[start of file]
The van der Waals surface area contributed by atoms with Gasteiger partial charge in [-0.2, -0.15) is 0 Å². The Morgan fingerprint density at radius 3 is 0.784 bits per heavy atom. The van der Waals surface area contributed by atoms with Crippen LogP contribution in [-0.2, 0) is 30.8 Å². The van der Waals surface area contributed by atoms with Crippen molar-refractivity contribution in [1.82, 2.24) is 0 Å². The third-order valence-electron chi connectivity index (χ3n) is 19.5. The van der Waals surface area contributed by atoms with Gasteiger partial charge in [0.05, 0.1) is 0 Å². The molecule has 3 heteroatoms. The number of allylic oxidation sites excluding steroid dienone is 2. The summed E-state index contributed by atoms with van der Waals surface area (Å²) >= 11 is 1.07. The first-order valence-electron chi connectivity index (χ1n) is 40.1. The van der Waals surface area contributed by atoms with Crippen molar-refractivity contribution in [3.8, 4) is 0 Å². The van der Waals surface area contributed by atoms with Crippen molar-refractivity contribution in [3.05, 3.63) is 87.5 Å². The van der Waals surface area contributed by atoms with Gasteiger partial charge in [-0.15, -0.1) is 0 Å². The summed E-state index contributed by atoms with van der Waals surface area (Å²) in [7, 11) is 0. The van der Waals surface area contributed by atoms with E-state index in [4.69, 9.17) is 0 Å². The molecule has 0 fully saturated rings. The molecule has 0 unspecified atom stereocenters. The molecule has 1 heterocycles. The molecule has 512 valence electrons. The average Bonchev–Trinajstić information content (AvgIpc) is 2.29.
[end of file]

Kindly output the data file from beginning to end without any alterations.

The van der Waals surface area contributed by atoms with Gasteiger partial charge in [-0.2, -0.15) is 0 Å². The Morgan fingerprint density at radius 3 is 0.784 bits per heavy atom. The van der Waals surface area contributed by atoms with Crippen LogP contribution in [-0.2, 0) is 30.8 Å². The van der Waals surface area contributed by atoms with Crippen molar-refractivity contribution in [1.82, 2.24) is 0 Å². The third-order valence-electron chi connectivity index (χ3n) is 19.5. The van der Waals surface area contributed by atoms with Gasteiger partial charge in [0.05, 0.1) is 0 Å². The molecule has 3 heteroatoms. The number of allylic oxidation sites excluding steroid dienone is 2. The summed E-state index contributed by atoms with van der Waals surface area (Å²) >= 11 is 1.07. The first-order valence-electron chi connectivity index (χ1n) is 40.1. The van der Waals surface area contributed by atoms with Crippen molar-refractivity contribution in [3.8, 4) is 0 Å². The van der Waals surface area contributed by atoms with Crippen molar-refractivity contribution in [3.05, 3.63) is 87.5 Å². The van der Waals surface area contributed by atoms with Gasteiger partial charge in [-0.15, -0.1) is 0 Å². The summed E-state index contributed by atoms with van der Waals surface area (Å²) in [7, 11) is 0. The van der Waals surface area contributed by atoms with E-state index in [4.69, 9.17) is 0 Å². The molecule has 0 fully saturated rings. The molecule has 0 unspecified atom stereocenters. The molecule has 1 heterocycles. The molecule has 512 valence electrons. The average Bonchev–Trinajstić information content (AvgIpc) is 2.29.